Award-winning author-illustrator Lois Ehlert, widely known for her signature collage artwork featuring bold colors and crisply cut shapes as well as found objects, died on May 25 in Milwaukee, Wis., of natural causes. She was 86.
Ehlert was born November 9, 1934 in Beaver Dam, Wis., the oldest of Harry and Gladys Ehlert’s three children. She cited her parents’ creative bent—her mother enjoyed sewing and her father woodworking—and their steady encouragement as major influences on the development of her own passion for art and design. During school visits and appearances with children, Ehlert often recounted the childhood story of how her father fixed up an old folding table for her in a room in their home. “They made a bargain with me that if I kept working at my artwork on that table, I didn’t have to put things away every day,” she recalled in a 2016 interview with Read It Real Good book blogger Alia Jones. “I think that was very unusual because… we had a very small house and I was right in the middle of everything. I often said to them, when I grew up to be an artist, did you realize how important that was for you to allow me that?” Ehlert paid special tribute to her parents’ creativity, and to that table, in her books Hands (Harcourt, 1997) and The Scraps Book: Notes from a Colorful Life (Beach Lane, 2013).
Ehlert kept broadening her art skills throughout childhood and when she was in high school, her burgeoning talent was recognized in the form of a scholarship to the Layton School of Art in Milwaukee, where she earned a degree in graphic design in 1957. Following art school, Ehlert worked as a freelance illustrator and graphic designer and also began illustrating children’s books by other authors, including I Like Orange by Patricia M. Zens (Watts, 1961). With a number of book titles under her belt, Ehlert decided to try both writing and illustrating a book of her own. She made her author-illustrator debut with Growing Vegetable Soup (Harcourt, 1987), which depicts how to cultivate a vegetable garden. Planting a Rainbow (Harcourt, 1988), in which a mother and child plant a flower garden, soon followed. Both titles were warmly received and garnered critical praise for the vibrant hues and the graphic design used in the illustrations. These two books were also the first of many to capture Ehlert’s great love for the natural world.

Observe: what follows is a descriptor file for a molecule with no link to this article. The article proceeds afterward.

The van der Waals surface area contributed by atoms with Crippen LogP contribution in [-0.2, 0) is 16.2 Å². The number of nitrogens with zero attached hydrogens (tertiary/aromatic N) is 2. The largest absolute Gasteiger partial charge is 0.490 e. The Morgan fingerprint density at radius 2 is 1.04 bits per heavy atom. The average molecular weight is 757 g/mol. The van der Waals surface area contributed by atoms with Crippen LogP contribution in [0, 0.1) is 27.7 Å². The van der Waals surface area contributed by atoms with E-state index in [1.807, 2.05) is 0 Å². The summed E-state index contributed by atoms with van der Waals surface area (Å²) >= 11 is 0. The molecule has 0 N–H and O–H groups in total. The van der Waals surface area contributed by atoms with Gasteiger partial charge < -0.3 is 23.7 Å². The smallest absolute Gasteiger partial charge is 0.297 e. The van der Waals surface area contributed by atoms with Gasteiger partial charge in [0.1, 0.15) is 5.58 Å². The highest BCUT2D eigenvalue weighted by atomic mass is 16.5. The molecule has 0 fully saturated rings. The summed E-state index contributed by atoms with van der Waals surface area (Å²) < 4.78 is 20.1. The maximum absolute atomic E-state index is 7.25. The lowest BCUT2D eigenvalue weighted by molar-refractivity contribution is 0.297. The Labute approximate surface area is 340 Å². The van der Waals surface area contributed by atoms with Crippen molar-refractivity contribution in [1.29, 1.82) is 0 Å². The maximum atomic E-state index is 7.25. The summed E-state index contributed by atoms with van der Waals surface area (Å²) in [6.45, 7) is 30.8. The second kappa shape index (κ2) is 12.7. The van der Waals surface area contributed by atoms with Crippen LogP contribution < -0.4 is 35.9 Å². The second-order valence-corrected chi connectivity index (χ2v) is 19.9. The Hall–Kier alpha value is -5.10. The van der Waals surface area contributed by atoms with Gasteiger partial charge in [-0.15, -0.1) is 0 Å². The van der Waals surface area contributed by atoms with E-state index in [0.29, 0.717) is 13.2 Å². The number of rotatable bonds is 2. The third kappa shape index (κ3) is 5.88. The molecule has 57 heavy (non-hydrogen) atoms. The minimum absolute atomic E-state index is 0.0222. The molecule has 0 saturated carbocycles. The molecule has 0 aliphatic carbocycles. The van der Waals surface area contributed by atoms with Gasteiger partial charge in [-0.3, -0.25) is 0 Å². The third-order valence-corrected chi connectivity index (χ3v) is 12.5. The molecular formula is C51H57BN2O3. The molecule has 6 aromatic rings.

In 1989, Ehlert once again illustrated a project written by someone else: Chicka Chicka Boom Boom (Simon & Schuster) by Bill Martin Jr. and John Archambault. The jaunty alphabet chant about rowdy letters clambering up and down a coconut tree became a long-running hit; according to S&S it has sold more than 12 million copies across all formats. That same year, Ehlert published Color Zoo (HarperCollins), a showcase of paper-engineered animal faces that was named a 1990 Caldecott Honor title.
As her publishing career gained momentum, Ehlert studied other design and bookmaking techniques, which inspired her to experiment with her style. She explored various forms of collage using cut-paper shapes (hole-punches, pinking shears), and eventually incorporated found objects from both the outdoors (leaves, acorns, feathers) and around the house (buttons, ribbon, fabric scraps). The subjects of Ehlert’s books increasingly reflected some of her other passions, too, including animals, ranging from fish to moles to dogs and leopards, and elements of Native American and Peruvian culture which she employed in several folktale retellings. In all, Ehlert created 38 books for young readers.